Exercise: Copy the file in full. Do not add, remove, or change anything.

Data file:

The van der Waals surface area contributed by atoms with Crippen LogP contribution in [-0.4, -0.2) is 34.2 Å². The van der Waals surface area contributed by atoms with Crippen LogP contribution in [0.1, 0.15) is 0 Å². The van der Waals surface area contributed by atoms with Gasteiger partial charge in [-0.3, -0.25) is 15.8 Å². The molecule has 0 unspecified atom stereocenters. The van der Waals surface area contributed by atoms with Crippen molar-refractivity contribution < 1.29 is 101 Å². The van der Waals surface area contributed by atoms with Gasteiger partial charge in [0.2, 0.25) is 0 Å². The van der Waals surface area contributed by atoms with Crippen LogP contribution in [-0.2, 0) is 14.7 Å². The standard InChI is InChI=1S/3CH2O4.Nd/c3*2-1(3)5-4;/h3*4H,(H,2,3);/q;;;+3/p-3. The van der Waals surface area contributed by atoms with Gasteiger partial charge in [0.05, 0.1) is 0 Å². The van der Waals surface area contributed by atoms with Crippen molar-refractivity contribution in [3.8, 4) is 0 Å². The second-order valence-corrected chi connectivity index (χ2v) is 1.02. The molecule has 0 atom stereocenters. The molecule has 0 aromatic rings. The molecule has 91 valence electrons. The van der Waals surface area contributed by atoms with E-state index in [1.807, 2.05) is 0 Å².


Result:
The van der Waals surface area contributed by atoms with Crippen LogP contribution in [-0.4, -0.2) is 34.2 Å². The van der Waals surface area contributed by atoms with Crippen LogP contribution in [0.1, 0.15) is 0 Å². The van der Waals surface area contributed by atoms with Gasteiger partial charge in [-0.3, -0.25) is 15.8 Å². The molecule has 0 unspecified atom stereocenters. The van der Waals surface area contributed by atoms with Crippen molar-refractivity contribution < 1.29 is 101 Å². The van der Waals surface area contributed by atoms with Gasteiger partial charge in [0.2, 0.25) is 0 Å². The van der Waals surface area contributed by atoms with Crippen LogP contribution in [-0.2, 0) is 14.7 Å². The standard InChI is InChI=1S/3CH2O4.Nd/c3*2-1(3)5-4;/h3*4H,(H,2,3);/q;;;+3/p-3. The van der Waals surface area contributed by atoms with Gasteiger partial charge in [0.05, 0.1) is 0 Å². The van der Waals surface area contributed by atoms with Crippen molar-refractivity contribution in [3.8, 4) is 0 Å². The second-order valence-corrected chi connectivity index (χ2v) is 1.02. The molecule has 0 atom stereocenters. The molecule has 0 aromatic rings. The molecule has 91 valence electrons. The van der Waals surface area contributed by atoms with E-state index in [1.807, 2.05) is 0 Å².